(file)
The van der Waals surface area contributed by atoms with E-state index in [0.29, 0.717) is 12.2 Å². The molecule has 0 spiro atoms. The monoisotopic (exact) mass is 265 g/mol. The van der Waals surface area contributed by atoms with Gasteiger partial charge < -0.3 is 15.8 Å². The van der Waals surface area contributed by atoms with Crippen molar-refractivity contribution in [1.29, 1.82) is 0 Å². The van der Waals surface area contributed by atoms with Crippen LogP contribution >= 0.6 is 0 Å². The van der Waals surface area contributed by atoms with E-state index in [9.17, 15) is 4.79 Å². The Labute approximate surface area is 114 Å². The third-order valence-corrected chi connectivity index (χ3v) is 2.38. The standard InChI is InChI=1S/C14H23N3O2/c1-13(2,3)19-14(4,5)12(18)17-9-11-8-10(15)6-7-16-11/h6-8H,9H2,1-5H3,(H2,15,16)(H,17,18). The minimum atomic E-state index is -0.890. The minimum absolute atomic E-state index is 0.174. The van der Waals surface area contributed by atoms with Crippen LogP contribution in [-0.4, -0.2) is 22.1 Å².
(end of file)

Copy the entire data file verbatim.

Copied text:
The van der Waals surface area contributed by atoms with E-state index in [0.29, 0.717) is 12.2 Å². The molecule has 0 spiro atoms. The monoisotopic (exact) mass is 265 g/mol. The van der Waals surface area contributed by atoms with Gasteiger partial charge < -0.3 is 15.8 Å². The van der Waals surface area contributed by atoms with Crippen molar-refractivity contribution in [1.29, 1.82) is 0 Å². The van der Waals surface area contributed by atoms with Crippen LogP contribution >= 0.6 is 0 Å². The van der Waals surface area contributed by atoms with E-state index in [9.17, 15) is 4.79 Å². The Labute approximate surface area is 114 Å². The third-order valence-corrected chi connectivity index (χ3v) is 2.38. The standard InChI is InChI=1S/C14H23N3O2/c1-13(2,3)19-14(4,5)12(18)17-9-11-8-10(15)6-7-16-11/h6-8H,9H2,1-5H3,(H2,15,16)(H,17,18). The minimum atomic E-state index is -0.890. The minimum absolute atomic E-state index is 0.174. The van der Waals surface area contributed by atoms with Crippen LogP contribution in [-0.4, -0.2) is 22.1 Å².